Manetho states that the king accordingly collected eighty thousand of these persons and set them at work in the quarries in the region east of the Nile. Some of them were priests, probably those who belonged to the temples of Rameses II. The prophet who had counselled this measure foresaw the result of the harsh treatment, that it would bring calamity upon Egypt, and committed suicide. This filled the king with consternation, and he resolved upon a change of policy toward his unfortunate subjects. He set apart the city of Avaris or Pelusium, which had been evacuated by the Hyksos kings, a city which had been from the first sacred to the god Seth. Here they were permitted to make their residence. After they had been there for a sufficient time they determined to set up for themselves, and placed a priest from Heliopolis named Osar-siph in command. He changed his name to Moses or Mo-u-ses. He promulgated an enactment forbidding them any longer to worship the gods of Egypt, or to pay regard to the sacred animals, but to use them for food and in sacrificing. He likewise directed them to build again the walls around the city and put them in readiness for war. He also sent ambassadors to Jerusalem, to the Hyksos princes, asking their help, and promising to yield up to them the city of Avaris, and aid them to recover their former dominion. They accepted his invitation and invaded Egypt with a force of two hundred thousand men.

Meneptah was filled with dismay. He hastened to assemble the Egyptian troops, and removed the sacred animals to the royal residence. His son Sethi, a lad of five years old, was sent to a place of safety, and he took his place at the head of his army of three hundred thousand warriors. He did not venture to fight when the enemy advanced to meet him, but retreated to Memphis. Then, taking the Apis and other sacred animals, he retreated with his army and the multitude of Egyptians into Ethiopia. Here he became the guest of the under-king and lived there in exile thirteen years. An army of Ethiopians was sent to guard the frontier. The usual account is given of misrule, oppression and flagrant impiety on the part of the invaders from Palestine. They are described as making themselves more obnoxious than the former Hyksos rulers. They burned cities and villages, it is affirmed, and likewise destroyed the statues of the gods, killed the sacred animals for food that were revered by the Egyptians, and compelled the priests and prophets to do this, after which they were expelled from the country. At the end of the thirteen years predicted by the prophet, the Ethiopian army entered Egypt, bringing the king and crown-prince, and drove the invaders into Palestine.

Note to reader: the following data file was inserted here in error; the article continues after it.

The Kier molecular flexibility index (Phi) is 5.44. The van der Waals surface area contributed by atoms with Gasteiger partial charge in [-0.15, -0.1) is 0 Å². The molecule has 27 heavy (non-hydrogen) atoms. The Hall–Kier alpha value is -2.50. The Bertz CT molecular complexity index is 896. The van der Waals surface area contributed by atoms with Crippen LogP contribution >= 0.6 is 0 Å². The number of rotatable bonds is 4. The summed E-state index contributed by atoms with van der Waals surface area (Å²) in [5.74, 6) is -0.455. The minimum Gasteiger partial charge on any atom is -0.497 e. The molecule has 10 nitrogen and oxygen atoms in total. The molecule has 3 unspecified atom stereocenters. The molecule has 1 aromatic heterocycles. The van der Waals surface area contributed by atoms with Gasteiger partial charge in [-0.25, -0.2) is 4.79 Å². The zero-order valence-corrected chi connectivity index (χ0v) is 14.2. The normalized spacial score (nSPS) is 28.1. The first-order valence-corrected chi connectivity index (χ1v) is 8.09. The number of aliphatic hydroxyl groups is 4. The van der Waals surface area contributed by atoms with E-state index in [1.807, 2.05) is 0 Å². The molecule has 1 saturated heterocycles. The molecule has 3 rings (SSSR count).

The later years of the reign of Meneptah afford us little interest. He designated his son Sethi as Crown Prince of Egypt, and there were no further military achievements. Nevertheless there was much dissatisfaction, and other aspirers to the throne were watching their opportunity. A period of confusion was approaching, when the throne should become a shuttlecock for ambitious chieftains to play with, till the man should arise to bring order from the chaos, establish anew the sovereign power, and give Egypt another term of greatness.


1. The Hebrew word translated "magicians" in the Pentateuch is hartumi, which the Greek text in Genesis renders exegetes, or interpreter. Parkhurst supposes them to be hierogram-mateis or Scribes of the temple and court. The priests of Tanis seem to have been called hartots or Khartots. But the term "magic" anciently implied all manner of learning, and nothing objectionable. (return to text)

2. The high priest of this temple was named Loi, or Levi. This name and several others of this period have a striking Semitic flavor. Benat-Anat, the princess, has already been noticed; her sister was Meriamen, or Miriam, and in the quarry at Silsilis is a record of Phineas, a man of superior rank. Other examples may be cited. (return to text)

3. Josephus gives the name of the monarch as Amunophis. In the Chronicle of Manetho it is rendered Amunenephthes, which, though read sometimes as Amunophis, is Meneptah. (return to text)

4. This sentence is quoted from a little work entitled, "Josephus Against Apion." The writer affects to deny the existence of the kings Horus and Meneptah, whom he calls Amunophis, and rails at the conceit of "beholding the gods," whom he sets forth as being simply the ox, goat, crocodile and baboon. So gross ignoring of religious matters and historic persons indicates either a reprehensible disregard of truth, or else that the work thus ascribed to Josephus is not a genuine production, but only an irresponsible forgery. (return to text)